India's Population Growth and Use of Islands as Smart Cities
India has about 1,208 individual islands which makes the Smart City Scheme an ambitious economic development programme that will be aimed at consolidating the international business and financial HUB by creating ideal conditions for working, living and spurring investment through the development of smart cities. The Blue Economy concept can be used as a tool to implement Smart City development in big islands, mine hubs in small islands and nano hubs in tiny islands for the economic growth of the nation. It has the potential to provide technology-driven facilities to the business community and create a vibrant city lifestyle.
The Blue Economy concept can be used as a tool to implement Smart City development in big islands, mine hubs in small islands and nano hubs in tiny islands for the economic growth of the nation.
Tourism brings substantial economic benefits to a nation. The islands in India are among the most exotic and beautiful in the world. Blessed with the whitest sandy beaches, crystal clear turquoise lagoons, spectacular underwater gardens, hundreds of breathtaking dive sites, natural atolls, and marine flora and fauna, they provide excellent tourism potential.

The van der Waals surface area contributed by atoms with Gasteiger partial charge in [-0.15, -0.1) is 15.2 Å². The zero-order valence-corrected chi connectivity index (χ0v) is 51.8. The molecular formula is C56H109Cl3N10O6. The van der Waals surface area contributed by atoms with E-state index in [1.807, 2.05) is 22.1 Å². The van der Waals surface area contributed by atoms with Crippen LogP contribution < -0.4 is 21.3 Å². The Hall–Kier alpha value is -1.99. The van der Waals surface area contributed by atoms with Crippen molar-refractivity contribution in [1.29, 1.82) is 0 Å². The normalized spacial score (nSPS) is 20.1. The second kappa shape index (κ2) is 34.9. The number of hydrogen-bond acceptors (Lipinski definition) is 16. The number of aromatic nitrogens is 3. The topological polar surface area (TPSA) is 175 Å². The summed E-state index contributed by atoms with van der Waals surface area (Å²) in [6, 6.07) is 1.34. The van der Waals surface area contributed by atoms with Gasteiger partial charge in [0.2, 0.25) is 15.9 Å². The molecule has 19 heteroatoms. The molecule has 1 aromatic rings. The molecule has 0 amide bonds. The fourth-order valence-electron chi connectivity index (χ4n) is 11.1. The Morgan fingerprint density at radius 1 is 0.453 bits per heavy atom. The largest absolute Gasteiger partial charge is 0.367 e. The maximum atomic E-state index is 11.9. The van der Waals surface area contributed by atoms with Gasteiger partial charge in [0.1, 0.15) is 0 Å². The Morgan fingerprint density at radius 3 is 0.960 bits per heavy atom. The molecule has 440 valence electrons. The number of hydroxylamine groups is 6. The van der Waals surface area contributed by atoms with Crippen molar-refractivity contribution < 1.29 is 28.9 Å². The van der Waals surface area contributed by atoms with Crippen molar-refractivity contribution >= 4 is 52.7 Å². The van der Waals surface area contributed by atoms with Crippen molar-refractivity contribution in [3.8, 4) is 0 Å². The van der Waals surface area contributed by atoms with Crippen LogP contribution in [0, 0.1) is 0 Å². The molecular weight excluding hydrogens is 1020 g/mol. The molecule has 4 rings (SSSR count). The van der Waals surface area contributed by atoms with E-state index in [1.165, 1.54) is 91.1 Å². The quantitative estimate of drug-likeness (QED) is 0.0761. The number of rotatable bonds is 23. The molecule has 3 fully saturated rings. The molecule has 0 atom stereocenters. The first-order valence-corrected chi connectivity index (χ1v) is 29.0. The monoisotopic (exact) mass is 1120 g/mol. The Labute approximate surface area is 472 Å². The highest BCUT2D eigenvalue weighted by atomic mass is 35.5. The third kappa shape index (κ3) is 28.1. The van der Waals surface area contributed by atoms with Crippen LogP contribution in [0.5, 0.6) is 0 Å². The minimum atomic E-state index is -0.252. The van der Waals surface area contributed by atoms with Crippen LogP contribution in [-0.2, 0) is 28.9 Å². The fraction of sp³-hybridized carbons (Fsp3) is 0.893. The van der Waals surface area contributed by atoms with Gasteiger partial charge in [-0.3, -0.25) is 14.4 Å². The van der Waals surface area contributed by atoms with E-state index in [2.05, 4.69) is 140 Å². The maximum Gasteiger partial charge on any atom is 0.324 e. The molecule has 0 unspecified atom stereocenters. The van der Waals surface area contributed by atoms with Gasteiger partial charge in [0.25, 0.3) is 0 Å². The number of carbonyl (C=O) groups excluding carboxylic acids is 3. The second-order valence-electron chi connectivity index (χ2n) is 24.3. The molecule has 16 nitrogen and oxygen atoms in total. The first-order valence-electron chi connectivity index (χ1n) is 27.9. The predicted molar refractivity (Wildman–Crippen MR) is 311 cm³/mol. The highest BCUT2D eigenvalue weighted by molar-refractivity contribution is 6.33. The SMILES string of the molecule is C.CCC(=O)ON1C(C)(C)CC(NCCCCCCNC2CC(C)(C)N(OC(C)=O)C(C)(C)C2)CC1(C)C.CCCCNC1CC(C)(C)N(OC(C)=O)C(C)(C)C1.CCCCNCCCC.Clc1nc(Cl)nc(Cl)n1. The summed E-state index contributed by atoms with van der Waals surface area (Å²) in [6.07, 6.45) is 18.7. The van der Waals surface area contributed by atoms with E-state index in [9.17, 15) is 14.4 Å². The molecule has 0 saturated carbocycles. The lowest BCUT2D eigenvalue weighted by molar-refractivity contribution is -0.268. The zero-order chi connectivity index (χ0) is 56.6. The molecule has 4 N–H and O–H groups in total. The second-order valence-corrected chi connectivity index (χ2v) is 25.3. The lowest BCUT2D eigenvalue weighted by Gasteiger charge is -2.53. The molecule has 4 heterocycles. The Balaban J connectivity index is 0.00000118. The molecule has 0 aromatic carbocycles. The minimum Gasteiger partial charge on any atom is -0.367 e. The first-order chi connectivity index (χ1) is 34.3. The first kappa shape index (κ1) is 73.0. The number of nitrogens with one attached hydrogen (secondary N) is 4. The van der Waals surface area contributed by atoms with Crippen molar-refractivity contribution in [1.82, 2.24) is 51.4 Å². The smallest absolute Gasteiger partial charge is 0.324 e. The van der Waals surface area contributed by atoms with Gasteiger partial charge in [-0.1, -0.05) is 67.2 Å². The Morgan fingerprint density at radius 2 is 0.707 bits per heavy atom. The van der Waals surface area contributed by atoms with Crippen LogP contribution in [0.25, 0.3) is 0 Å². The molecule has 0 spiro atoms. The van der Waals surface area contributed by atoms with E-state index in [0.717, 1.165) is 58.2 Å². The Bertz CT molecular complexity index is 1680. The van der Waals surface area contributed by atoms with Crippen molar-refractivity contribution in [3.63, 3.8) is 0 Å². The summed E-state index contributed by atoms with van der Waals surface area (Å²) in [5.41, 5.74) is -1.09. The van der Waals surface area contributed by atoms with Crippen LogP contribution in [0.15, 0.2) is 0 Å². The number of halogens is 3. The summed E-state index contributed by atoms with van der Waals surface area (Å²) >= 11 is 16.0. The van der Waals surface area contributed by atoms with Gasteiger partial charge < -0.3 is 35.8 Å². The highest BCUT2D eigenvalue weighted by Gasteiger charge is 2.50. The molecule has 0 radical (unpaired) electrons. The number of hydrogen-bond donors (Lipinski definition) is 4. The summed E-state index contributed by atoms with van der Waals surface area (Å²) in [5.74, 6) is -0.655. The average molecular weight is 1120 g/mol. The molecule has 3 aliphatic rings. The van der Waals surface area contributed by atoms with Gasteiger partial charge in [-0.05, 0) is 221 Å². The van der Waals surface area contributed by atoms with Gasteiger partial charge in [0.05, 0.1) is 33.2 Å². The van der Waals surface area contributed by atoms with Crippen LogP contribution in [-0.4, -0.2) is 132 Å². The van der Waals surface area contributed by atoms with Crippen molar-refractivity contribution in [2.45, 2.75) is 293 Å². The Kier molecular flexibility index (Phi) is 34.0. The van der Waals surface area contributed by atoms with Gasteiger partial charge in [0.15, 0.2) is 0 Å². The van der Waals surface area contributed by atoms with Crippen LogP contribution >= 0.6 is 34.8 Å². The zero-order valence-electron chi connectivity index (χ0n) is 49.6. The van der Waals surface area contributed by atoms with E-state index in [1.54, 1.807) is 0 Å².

The tourism sector in India is expected to undergo a shift in focus with the Union Government intending to promote a few islands as global tourism spots. Taking the concept of blue economy to the islands is a relatively new avenue and marks a new era in development. The Central Government will lease out uninhabited islands to states for 20 to 35 years exclusively for the development of land-based infrastructure for smart city development and other economic activities such as the development of the shipping and mining industry.
Role of Underwater Development in National Growth